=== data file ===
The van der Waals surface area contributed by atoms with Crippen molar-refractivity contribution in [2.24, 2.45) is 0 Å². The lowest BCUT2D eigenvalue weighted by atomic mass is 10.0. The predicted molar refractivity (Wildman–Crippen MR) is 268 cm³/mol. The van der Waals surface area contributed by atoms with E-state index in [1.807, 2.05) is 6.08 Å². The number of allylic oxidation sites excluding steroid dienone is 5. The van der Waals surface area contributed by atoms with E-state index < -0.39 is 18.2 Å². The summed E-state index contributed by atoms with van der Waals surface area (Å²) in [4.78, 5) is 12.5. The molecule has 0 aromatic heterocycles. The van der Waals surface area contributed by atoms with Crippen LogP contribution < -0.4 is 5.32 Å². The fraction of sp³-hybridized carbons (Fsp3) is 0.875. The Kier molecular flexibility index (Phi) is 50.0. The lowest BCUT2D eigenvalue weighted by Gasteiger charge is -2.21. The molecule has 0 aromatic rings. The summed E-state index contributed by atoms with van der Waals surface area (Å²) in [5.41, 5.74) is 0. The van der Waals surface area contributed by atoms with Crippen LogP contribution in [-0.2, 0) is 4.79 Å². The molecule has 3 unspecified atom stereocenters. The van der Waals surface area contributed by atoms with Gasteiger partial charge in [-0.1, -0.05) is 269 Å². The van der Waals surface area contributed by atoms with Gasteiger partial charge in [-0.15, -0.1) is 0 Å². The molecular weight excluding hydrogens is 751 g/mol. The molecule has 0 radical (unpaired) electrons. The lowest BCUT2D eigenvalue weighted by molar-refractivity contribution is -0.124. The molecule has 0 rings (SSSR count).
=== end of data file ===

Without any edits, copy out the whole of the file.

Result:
The van der Waals surface area contributed by atoms with Crippen molar-refractivity contribution in [2.24, 2.45) is 0 Å². The lowest BCUT2D eigenvalue weighted by atomic mass is 10.0. The predicted molar refractivity (Wildman–Crippen MR) is 268 cm³/mol. The van der Waals surface area contributed by atoms with E-state index in [1.807, 2.05) is 6.08 Å². The number of allylic oxidation sites excluding steroid dienone is 5. The van der Waals surface area contributed by atoms with E-state index < -0.39 is 18.2 Å². The summed E-state index contributed by atoms with van der Waals surface area (Å²) in [4.78, 5) is 12.5. The molecule has 0 aromatic heterocycles. The van der Waals surface area contributed by atoms with Crippen LogP contribution < -0.4 is 5.32 Å². The fraction of sp³-hybridized carbons (Fsp3) is 0.875. The Kier molecular flexibility index (Phi) is 50.0. The lowest BCUT2D eigenvalue weighted by Gasteiger charge is -2.21. The molecule has 0 aromatic rings. The summed E-state index contributed by atoms with van der Waals surface area (Å²) in [5.41, 5.74) is 0. The van der Waals surface area contributed by atoms with Crippen LogP contribution in [-0.2, 0) is 4.79 Å². The molecule has 3 unspecified atom stereocenters. The van der Waals surface area contributed by atoms with Gasteiger partial charge in [-0.1, -0.05) is 269 Å². The van der Waals surface area contributed by atoms with Gasteiger partial charge in [-0.15, -0.1) is 0 Å². The molecular weight excluding hydrogens is 751 g/mol. The molecule has 0 radical (unpaired) electrons. The lowest BCUT2D eigenvalue weighted by molar-refractivity contribution is -0.124. The molecule has 0 rings (SSSR count).